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Hummingbird Garden Requirements and Plant List

PlantListHummingbird.JPG
Photo © Illinois Department of Natural Resources
 

 Requirements

 
Size: The size of a hummingbird garden is variable.

Light: Full sun should be available for six or more hours each day during the growing season.

Water: Once established, native plants require no additional watering.

Elevation/Topography: The ground should be flat or slightly sloped. Protection from the wind should be provided, although hummingbirds are strong fliers capable of moving forward, backward, up, down and hovering.

Soil: Loose, well drained loam soil is preferred, although native plants can be selected for most soils and moisture levels.

Plant Materials: Native plants are recommended. Hummingbirds are especially attracted to tubular shaped flowers in red and orange hues. Plan for continuous blooming throughout the summer to keep the birds coming to your garden. They are fearless and will happily feed close to the school, so you may want to locate your garden so it can be easily seen from your classroom. Hummingbirds also need insects in their diet, so providing plants that attract insects is also a thoughtful addition to the hummingbird garden. See plant list. Also check the butterfly plant list, as hummingbirds often will visit the same plants that are grown in a butterfly garden.

Planting and Maintenance: Follow the guidelines given on the Web page, "How to Plant and Maintain Native Plants." Nectar plants should be planted in masses (clumps) as opposed to rows or randomly, as hummingbirds are attracted by color.
 

 Special Considerations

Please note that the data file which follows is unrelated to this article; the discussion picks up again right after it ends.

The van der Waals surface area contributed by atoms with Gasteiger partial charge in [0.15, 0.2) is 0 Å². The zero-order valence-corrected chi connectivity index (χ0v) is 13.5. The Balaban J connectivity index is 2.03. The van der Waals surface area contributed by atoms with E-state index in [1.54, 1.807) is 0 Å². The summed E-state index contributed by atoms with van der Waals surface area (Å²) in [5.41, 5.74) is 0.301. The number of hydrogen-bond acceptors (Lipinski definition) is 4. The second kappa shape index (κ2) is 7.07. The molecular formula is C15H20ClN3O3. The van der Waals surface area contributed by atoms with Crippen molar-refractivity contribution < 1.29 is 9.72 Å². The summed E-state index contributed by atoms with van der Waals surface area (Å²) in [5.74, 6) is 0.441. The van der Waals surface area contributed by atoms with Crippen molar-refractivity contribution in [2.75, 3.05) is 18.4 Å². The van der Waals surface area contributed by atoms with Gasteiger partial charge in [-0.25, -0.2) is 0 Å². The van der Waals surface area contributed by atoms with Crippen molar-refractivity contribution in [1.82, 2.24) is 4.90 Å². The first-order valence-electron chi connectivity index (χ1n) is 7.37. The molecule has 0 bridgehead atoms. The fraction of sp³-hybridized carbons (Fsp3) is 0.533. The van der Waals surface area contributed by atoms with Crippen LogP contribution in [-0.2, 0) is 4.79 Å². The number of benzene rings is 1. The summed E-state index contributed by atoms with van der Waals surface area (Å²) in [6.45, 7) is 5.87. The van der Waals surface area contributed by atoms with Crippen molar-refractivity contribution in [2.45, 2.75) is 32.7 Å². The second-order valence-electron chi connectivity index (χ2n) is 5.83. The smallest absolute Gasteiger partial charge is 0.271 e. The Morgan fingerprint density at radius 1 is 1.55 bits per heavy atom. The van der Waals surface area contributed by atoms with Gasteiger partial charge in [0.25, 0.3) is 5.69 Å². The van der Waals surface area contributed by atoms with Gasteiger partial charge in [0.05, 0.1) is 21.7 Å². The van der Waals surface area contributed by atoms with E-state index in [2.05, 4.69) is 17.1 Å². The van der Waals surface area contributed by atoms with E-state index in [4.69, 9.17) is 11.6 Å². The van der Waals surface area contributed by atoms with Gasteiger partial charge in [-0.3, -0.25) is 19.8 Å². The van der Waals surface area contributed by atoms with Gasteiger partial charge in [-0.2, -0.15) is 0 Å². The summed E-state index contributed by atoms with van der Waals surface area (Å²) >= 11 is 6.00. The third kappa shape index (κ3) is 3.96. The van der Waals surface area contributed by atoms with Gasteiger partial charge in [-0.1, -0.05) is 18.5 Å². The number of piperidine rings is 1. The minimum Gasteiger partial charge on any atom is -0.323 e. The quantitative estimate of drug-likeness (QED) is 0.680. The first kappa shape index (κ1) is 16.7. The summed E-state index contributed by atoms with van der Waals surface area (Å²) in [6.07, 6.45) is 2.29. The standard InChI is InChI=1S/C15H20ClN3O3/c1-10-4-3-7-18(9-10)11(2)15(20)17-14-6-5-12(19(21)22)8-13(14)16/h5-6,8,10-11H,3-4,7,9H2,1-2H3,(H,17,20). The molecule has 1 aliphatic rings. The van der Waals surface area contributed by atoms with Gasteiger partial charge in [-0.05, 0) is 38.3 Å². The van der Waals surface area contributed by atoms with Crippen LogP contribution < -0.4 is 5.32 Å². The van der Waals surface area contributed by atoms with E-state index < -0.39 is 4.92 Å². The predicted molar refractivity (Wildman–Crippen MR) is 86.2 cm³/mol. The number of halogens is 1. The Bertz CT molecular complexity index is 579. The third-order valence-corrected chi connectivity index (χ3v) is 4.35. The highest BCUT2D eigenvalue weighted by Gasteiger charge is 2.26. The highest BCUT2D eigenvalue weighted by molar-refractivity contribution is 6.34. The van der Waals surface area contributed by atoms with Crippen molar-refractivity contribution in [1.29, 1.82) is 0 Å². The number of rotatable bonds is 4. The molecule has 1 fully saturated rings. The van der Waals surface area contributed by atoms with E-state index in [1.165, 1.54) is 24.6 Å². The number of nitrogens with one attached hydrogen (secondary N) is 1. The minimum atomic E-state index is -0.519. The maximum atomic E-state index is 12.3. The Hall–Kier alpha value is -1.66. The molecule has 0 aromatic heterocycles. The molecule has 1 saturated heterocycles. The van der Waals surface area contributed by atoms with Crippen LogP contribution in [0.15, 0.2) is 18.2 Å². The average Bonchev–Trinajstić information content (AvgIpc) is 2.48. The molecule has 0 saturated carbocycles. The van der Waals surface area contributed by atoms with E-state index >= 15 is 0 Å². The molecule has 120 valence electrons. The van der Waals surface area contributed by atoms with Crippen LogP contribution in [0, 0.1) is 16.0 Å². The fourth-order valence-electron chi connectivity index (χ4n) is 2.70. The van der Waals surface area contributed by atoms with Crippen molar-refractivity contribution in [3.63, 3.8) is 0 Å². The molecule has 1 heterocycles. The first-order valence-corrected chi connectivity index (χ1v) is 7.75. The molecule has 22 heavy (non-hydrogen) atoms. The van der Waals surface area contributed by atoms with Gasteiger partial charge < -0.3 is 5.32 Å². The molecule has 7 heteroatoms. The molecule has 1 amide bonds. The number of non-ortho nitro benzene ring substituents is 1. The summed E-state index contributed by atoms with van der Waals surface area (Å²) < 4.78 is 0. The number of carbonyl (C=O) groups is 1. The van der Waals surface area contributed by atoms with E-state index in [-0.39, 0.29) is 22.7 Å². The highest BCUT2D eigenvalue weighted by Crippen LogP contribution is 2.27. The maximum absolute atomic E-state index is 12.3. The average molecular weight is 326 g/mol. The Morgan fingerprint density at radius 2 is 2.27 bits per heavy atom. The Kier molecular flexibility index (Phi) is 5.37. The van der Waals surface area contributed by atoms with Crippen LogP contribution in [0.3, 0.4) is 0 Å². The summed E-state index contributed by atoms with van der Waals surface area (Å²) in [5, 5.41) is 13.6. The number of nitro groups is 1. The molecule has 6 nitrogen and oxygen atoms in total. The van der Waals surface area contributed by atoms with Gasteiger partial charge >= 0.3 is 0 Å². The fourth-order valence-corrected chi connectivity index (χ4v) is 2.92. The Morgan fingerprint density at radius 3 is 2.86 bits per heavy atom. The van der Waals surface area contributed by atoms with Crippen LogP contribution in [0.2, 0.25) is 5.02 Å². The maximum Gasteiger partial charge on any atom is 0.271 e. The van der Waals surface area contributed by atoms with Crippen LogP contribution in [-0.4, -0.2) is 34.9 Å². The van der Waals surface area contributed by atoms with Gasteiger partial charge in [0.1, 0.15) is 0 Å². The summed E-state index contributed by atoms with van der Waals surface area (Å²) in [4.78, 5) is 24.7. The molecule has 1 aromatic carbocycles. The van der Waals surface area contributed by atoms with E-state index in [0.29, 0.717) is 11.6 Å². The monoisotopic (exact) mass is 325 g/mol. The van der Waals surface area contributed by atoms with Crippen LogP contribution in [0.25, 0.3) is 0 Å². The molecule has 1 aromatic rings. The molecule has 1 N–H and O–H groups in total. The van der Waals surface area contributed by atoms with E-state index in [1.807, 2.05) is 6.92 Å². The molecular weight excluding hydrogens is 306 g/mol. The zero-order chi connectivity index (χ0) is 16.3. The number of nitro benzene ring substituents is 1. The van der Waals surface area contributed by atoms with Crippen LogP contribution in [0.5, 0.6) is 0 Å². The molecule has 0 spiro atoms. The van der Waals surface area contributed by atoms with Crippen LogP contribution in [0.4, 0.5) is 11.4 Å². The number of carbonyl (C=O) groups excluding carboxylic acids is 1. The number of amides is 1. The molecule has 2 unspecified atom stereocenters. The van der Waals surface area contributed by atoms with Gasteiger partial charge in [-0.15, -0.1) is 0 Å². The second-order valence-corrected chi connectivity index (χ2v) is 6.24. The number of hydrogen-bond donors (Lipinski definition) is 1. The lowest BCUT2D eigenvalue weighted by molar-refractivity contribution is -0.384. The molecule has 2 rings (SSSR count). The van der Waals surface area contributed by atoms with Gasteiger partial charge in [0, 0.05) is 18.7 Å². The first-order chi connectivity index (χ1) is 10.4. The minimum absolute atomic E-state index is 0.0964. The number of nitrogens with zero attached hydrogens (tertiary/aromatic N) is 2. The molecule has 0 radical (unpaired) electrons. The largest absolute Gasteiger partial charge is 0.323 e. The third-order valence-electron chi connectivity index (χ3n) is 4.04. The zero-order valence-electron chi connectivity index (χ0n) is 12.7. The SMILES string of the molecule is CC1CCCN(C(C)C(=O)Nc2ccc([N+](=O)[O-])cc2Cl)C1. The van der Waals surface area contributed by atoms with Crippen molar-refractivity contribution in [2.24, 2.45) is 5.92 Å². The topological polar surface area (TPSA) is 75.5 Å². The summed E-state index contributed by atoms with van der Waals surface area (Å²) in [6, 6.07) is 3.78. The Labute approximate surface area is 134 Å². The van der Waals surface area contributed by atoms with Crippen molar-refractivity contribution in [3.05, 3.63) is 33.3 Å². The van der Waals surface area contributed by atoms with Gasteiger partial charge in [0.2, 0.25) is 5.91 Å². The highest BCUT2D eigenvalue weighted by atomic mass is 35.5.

Feeders: Hummingbirds readily visit feeders filled with a solution of white sugar and water (one cup sugar to four cups water). Do not use brown sugar or red food coloring.

Diet: Besides nectar, hummingbirds also need protein to build body mass, especially in preparation for their long migration to Mexico and Central America. Insects are the main source.


Sound: Hummingbirds do not sing, but will “chatter” and buzz to communicate. Their wings flap 50-60 times per second, creating a “humming” noise.

Spider Webs: Believe it or not, spider webs can be harmful to hummingbirds, causing injury or even death. Hummingbirds weigh two to three grams (equivalent to the weight of three paperclips) and when caught in a web, may expend much energy trying to escape. Watch for webs in or near your hummingbird garden.

 

 Plant List for Dry Soil

 
butterfly-weed (Asclepias tuberosa)
downy phlox (Phlox pilosa)
foxglove beardstongue (Penstemon digitalis)
hoary vervain (Verbena stricta)
New Jersey tea (Ceanothus americanus)
prairie dropseed (Sporobolus heterolepis)
azure  aster (Symphyotrichum oolentangiense)
wild petunia (Ruellia humilis)
 

 Plant List for Medium Soil

 
 

 Plant List Moist Soil

 
blue iris (Iris shrevei)
cardinal flower (Lobelia cardinalis)
foxglove beardstongue (Penstemon digitalis)
great blue lobelia (Lobelia siphilitica)
smooth phlox (Phlox glaberrima)
monkey-flower (Mimulus ringens)
muskingum sedge (Carex muskingumensis)
prairie blazing-star (Liatris pycnostachya)